Estimated price: TBD
Product website: http://www.nikonusa.com/en/nikon-products/action-cameras/index.page
Scheduled release date: Spring 2016
Nikon surprised the photo industry at yesterday’s CES 2016 (Consumer Electronic Conference) by announcing that they’ve entered the 360 camera market with their ‘Keymission’ 360. This has got us excited for two reasons: it’s their very first action-cam and it shoots 360 video in 4K UHD. At first glance it looks very much like Kodak’s new 360 cam, SP360 4K, and it appears to have several of the same features. However, beyond the fact they’re both black and shockproof to 2m the similarities end there. The Kodak SP360 4K is only splash-proof, while Nikon’s Keymission360 is waterproof to 30m. But what’s most interesting is the fact that while Kodak’s SP360 4K only had a single spherical lens, Nikon’s Keymission360 has two positioned back to back. If you read our review of Kodak’s SP360 then you’d know that it didn’t really shoot at full 360 in both the horizontal and vertical axes, so you needed to use two of them back to back and then merge the two separate video streams together using Kodak’s software (or something better like Kolor’s Autopano Video). However, by including two spherical lenses in a single device Nikon are offering a true 360 camera. What’s not clear yet is whether their device records at 4K UHD for each of the two lenses, or (more likely) whether they’re actually referring to the combined resolution that merges the video stream from both the front and back lens together. Nikon have already released three video clips on Youtube showing footage taken with the device that you can view here. As each clip is available at 4k (2160p) it would seem that the answer is no – their boast of 4K 360 video refers to the combined resolution of both lenses. We’re not disappointed about this of course, as it’s still a mighty step up from the Ricoh Theta and the 1080p soft focus of the Kodak SP360 footage. However, looking at Nikon’s sample videos it’s still a bit soft and lacking detail, especially compared to the results achieved when using a rig of six GoPro’s.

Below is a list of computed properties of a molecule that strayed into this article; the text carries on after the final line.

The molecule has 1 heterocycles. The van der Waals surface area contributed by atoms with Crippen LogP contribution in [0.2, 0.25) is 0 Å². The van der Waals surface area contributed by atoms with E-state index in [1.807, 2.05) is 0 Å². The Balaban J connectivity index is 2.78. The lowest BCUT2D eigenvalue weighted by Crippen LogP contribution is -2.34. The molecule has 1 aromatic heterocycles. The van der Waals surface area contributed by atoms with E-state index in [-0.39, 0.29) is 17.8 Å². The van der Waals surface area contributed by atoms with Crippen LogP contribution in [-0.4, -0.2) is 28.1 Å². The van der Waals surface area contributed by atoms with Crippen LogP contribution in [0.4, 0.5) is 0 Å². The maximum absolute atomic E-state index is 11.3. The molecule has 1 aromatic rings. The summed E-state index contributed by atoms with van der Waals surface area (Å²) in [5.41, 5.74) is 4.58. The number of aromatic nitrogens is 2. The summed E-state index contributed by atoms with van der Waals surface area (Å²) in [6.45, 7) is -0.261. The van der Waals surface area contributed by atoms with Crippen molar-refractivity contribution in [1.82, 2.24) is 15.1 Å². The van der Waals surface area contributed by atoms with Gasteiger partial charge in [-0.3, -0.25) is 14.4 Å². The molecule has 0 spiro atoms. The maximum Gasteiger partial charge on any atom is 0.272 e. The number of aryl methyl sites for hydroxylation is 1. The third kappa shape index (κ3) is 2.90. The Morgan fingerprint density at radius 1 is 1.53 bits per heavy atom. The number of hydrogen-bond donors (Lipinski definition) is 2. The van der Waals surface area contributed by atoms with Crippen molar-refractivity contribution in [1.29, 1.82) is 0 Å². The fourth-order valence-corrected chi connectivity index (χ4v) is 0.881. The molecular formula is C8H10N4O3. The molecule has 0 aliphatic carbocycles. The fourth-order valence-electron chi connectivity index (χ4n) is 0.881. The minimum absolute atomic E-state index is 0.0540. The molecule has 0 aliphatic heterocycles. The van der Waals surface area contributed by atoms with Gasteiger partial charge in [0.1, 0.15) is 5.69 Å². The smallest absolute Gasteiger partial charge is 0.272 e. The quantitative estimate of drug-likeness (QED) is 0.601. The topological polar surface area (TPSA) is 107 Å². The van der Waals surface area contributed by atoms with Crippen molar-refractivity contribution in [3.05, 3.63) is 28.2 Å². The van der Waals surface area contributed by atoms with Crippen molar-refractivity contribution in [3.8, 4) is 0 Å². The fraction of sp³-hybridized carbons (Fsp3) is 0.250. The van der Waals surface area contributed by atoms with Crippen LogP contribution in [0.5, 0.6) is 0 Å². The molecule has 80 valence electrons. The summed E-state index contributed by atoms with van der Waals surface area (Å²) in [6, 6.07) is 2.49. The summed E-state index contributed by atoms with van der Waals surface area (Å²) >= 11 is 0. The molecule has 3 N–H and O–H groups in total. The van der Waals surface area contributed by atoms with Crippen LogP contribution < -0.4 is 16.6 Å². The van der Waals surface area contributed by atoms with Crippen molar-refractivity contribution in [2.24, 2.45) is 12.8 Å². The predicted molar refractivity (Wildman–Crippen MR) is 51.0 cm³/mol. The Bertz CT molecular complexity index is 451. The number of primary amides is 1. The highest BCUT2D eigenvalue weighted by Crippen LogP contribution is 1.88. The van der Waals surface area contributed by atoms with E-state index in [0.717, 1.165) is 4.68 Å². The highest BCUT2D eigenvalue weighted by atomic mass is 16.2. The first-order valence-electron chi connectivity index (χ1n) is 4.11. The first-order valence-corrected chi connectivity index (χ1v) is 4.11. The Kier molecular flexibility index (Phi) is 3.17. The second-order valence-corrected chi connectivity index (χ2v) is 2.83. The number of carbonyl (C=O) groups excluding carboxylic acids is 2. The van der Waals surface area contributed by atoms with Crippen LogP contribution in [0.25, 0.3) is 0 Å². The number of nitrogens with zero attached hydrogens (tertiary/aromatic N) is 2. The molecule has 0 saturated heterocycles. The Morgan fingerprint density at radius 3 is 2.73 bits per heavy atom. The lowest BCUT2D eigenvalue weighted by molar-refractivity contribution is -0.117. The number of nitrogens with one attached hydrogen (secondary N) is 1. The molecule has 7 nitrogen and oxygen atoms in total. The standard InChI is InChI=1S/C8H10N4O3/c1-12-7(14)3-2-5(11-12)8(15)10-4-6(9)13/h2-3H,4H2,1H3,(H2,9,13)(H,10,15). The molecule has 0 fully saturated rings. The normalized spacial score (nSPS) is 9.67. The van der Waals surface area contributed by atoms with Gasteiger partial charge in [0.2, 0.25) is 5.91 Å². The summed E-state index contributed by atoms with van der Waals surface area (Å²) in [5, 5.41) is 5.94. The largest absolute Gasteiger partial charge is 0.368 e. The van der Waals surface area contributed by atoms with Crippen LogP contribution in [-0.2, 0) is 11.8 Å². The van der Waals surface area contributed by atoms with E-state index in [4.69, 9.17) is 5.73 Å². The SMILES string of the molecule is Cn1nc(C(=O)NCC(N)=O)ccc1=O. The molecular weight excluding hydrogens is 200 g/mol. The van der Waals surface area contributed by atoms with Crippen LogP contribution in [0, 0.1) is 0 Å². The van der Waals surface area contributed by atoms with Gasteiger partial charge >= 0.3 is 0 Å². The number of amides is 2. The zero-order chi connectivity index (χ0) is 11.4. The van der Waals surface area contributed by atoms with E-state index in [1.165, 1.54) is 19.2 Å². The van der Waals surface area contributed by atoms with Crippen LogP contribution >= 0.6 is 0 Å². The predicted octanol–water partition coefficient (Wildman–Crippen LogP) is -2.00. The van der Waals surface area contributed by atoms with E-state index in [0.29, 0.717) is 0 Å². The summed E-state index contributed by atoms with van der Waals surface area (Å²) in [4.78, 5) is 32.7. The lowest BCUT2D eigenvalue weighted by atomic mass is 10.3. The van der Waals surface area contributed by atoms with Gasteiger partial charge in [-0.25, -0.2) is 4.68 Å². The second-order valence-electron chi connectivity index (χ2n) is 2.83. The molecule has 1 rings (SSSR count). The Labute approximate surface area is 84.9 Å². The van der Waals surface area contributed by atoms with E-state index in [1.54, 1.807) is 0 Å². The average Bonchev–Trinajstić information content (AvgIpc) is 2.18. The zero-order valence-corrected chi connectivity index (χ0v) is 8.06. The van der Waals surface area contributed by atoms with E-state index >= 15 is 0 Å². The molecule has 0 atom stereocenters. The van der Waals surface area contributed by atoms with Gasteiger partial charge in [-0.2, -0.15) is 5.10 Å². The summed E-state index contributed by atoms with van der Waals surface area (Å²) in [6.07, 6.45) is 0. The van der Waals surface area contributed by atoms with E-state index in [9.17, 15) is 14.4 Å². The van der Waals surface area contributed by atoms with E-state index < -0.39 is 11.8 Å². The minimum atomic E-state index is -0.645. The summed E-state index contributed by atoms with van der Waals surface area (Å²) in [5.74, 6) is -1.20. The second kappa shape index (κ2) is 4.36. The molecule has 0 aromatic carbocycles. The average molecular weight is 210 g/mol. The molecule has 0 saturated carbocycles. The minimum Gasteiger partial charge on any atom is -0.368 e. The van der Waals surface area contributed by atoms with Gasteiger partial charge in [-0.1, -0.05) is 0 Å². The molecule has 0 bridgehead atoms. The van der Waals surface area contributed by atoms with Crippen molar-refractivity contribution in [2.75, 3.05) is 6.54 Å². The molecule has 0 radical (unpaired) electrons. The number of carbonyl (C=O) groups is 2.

Nonetheless, the quality’s certainly a step up from the other mainstream 360 cams we’ve reviewed thus far, and combining two spherical lenses into a single unit clearly gives it a significant advantage over both the Kodak SP360 and SP360 4K action cams, insofar as you only need to buy one of these and don’t need an additional rig to house two of them, or fiddle around combining separate video streams. In which case, Nikon’s Keymission360 will make life easier for those wishing to record high quality 360 video footage without forking out for six or more GoPros and and an accompanying rig, or two Kodak SP360s, and then fiddle at your computer merging the video streams.
In short, if the Nikon Keymission360 delivers on what it’s promising (a 4k 360 action-cam) then it’ll certainly shake things up. Currently the GoPro is the action-cam of choice among both adrenaline junkies as well as general consumers. But adding 360 video recording capabilities at 4K UHD along with WiFi and Bluetooth connectivity (both of which the Keymission360 has), as well as its shock-proof and waterproof design, and you’ll have something that may well replace the GoPro as the action-cam of choice.
So are we excited? Yes we certainly are. And we can’t wait to get our hands on one of these to review.